Research & Development Methodology for the State of Participatory Democracy Index

Photo by Johannes Odé

Laying the Foundation

The first step in creating the Participatory Local Democracy project is to develop a Community of Practice (CoP) among practitioners from civil society, academia and government who focus on local democracy and participatory governance issues around the world. The team of The Hunger Project (THP) staff and George Washington University (GWU) Graduate students will conduct at least three consultations with Participatory Local Democracy’s growing Community of Practice to identify and re-configure components and subcomponents of the State of Participatory Democracy Index (SPDI). The consultations will also ensure the legitimacy of the survey method tools.

In order to gather the necessary information, GWU capstone students will review existing literature and indexes (i) to collect existing data relevant  for the SPDI, (ii) to identify questions for the new survey instrument, and (iii) to develop a framework for administering the survey.

The Survey Instrument

The Hunger Project’s CoP working group includes GWU capstone students, THP’s Washington, DC (THP-DC) office staff and international advisors. Together, we aim to develop a survey instrument that measures both the policy environment and operating environment of participating countries. The questions and format of the new survey instrument will be vetted with the CoP in order to invite expert input and ensure transparency.

The GWU capstone students will field-test the proposed survey questions during upcoming country consultations. The draft-survey will be conducted with consultation participants, as well as several other organizations working on similar country projects. The group will compile the sample data into a “Beta” index. The Hunger Project working group will review sample survey findings and cross-reference existing indexes to ensure the reliability of our data.

The group will collect feedback about the survey’s integrity, scope and implementation during each consultation period. The feedback will be reviewed by THP’-DC’s office with a focus on evaluating the survey process and identifying weak or problematic questions. The working group will adjust the survey methodology based on these assessments, and will present all significant changes to the Community of Practice in an open forum through the online platform.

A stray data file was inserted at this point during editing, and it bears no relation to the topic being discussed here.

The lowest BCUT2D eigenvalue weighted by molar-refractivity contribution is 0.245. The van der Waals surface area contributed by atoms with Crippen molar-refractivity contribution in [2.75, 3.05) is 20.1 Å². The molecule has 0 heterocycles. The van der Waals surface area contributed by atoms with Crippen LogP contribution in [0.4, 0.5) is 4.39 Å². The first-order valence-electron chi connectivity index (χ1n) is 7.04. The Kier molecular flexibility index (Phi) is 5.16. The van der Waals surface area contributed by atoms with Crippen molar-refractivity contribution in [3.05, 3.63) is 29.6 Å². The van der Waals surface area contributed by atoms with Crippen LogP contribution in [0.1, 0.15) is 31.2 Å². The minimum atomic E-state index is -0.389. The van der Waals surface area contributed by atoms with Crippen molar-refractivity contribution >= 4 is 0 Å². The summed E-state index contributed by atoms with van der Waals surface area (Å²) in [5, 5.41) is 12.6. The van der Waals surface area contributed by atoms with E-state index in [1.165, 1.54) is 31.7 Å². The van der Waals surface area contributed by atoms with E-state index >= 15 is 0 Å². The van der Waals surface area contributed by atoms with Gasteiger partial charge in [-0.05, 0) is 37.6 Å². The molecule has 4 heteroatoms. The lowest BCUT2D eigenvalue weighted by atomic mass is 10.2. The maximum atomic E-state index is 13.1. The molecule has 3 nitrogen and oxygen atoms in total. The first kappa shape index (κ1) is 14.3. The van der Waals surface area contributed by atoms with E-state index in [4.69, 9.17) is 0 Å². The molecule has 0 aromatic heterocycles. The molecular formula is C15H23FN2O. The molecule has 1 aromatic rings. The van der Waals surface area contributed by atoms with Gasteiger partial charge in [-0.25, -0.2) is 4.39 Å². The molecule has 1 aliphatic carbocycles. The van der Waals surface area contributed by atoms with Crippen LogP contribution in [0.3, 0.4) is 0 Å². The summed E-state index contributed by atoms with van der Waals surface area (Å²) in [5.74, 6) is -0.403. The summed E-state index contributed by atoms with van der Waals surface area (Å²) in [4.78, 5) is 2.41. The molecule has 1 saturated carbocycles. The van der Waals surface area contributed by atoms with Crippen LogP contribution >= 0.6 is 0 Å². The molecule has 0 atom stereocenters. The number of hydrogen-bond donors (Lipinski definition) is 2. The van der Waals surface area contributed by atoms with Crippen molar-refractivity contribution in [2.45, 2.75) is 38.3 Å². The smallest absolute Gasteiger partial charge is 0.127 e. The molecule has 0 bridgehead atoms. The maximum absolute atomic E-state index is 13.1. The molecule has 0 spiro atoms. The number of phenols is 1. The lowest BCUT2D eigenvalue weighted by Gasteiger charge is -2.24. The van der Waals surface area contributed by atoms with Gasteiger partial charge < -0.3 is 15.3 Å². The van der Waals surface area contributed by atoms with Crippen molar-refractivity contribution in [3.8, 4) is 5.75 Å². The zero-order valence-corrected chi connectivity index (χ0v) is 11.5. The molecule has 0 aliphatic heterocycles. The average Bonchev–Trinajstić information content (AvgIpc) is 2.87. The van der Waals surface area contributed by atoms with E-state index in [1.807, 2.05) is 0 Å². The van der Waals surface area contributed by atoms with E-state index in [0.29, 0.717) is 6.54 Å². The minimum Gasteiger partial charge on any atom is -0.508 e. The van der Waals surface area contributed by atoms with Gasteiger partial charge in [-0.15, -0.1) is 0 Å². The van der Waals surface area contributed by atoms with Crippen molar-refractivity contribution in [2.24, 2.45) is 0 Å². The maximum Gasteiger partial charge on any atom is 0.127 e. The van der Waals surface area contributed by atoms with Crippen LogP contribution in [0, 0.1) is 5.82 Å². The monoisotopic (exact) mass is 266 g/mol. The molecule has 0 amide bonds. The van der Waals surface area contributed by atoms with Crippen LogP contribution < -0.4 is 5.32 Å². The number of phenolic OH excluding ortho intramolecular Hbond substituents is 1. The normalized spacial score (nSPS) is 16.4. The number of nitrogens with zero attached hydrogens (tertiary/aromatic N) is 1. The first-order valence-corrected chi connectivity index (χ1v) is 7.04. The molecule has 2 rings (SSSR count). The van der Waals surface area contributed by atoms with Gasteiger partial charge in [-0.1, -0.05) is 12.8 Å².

The survey will be distributed again in April ahead of the South Africa consultation. Participants will discuss potential changes to the survey process during each consultation meeting. We expect the final review phase to extend through mid-May, allowing approximately two months for the working group (then excluding the graduated Capstone students) to administer the finalized survey, collect forms, synthesize respondent data, and conduct desk research about the legal and policy environment of each participating country.

Survey Data Collection

The first report selects participants in approximately 50 countries based on low national maternal health scores, a variable highly correlated with civic participation in local governance and budgeting. Additional country partners that have hosted project consultations before the first publication may also be included. Distributed to practitioners, academics, government officials, professional networks, and community leaders, the survey instrument allows for the expansion of the Community of Practice network in surveyed countries.

The Hunger Project’s Washington, DC office will consolidate completed survey forms. Country partners will collect printed forms to then scan and forward to THP staff. The Hunger Project’s Washington, DC office is responsible for final data review and synthesis.

Scoring and Reporting

Country scores are determined by compiling third-party survey findings and data for each subcomponent of the SPDI. Scores reflecting the policy environment in each country will  be distinguishable from scores reflecting its operating environment, thus ensuring the production of two figures for each major component and appropriate subcomponents. A general consensus within the CoP will determine the relative weight of the Index’s subcomponents. The Hunger Project’s working group will issue a full report outlining the project’s methodology, findings, and case studies of participatory governance and decentralization.

Expected Obstacles

Possible obstacles to developing an effective methodology for successfully completing Participatory Local Democracy’s  project include the following:

  • Difficulty verifying data from completed paper surveys;
  • Balancing the integrity and length of the survey instrument;
  • Logistics for collecting data remaining unclear;
  • Identifying 50 appropriate countries to participate in the first annual Index;
  • Developing sufficient outreach with implementing partners in 50 participating countries before June 2013; and
  • Identifying a desired quota for the number of individual participants in each country.

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